Being Gentlemen Husbands

Ontario punks trade in their hoodies for blue collar-inspired folk music.

Floridian beard-punks Hot Water Music did it. So, too, did Welland, ON's Attack in Black. But the latest group of ex-hardcore punks to trade in their heather-grey hoodies for bolo ties is Cobourg, ON's Gentlemen Husbands.

And we have Ryan Adams to thank for that.

"We were driving up to Montreal to play with a bunch of death metal bands, and Rick [Ballard, singer] played us Heartbreaker," says guitarist Ryan Hutcheson. "Months later, we joined a folk band."

Three years later, and after earning spots at Canadian Music Week and North by Northeast, the Husbands haven't looked back. They'll be rolling up to the Seahorse on May 8 with their trademark school-bus rig in tow.

Despite their relative youth as a band, Gentlemen Husbands have been downright prolific: They've already released two EPs with a third on its way, sculpting their universe around commuters' travelogues, boozy barroom blues and time-tested heartland rock. But while Hutcheson---who cut his teeth with several hardcore acts and emo-core outfit These Silhouettes---left the Cookie Monster vocals back in 2007, he says his formative years weren't lost. "There's lots of crossover between punk" and folk music, he says, "and there's an honesty to both of those genres. It's about learning how to write good songs, stage presence and good live shows more than anything. It's a great training ground."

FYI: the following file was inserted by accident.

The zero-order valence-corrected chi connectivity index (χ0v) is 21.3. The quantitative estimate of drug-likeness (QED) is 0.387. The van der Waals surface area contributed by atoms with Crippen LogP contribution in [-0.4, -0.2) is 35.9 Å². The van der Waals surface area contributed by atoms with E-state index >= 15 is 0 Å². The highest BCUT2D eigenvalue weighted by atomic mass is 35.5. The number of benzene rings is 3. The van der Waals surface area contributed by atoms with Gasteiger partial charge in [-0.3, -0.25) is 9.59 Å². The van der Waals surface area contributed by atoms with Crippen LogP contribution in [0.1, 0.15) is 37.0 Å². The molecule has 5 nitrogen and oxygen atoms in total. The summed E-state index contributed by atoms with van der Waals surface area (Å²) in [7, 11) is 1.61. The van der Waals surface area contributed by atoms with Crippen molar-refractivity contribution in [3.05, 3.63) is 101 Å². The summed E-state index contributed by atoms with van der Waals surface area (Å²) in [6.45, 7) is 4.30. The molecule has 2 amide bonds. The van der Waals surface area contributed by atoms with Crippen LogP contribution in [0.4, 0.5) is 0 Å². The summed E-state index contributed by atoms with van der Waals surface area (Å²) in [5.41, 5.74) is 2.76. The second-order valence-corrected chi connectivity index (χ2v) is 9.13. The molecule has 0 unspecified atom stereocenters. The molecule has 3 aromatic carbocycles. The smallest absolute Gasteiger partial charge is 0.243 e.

But for Hutcheson, folk music, to borrow Greg Keelor's wisdom, is just like going home---in more ways than one. While the Husbands liberally, and quite literally, reference local heroes Gord Downie and Blue Rodeo in their songs, the band's workmanlike approach is heavily informed by their blue-collar upbringing in Cobourg.

"We're from the country, and that's brought out on the lyrical side," says Hutcheson. "Rick is a construction worker, and we've all worked factory jobs and at gas stations. It's all manual labour."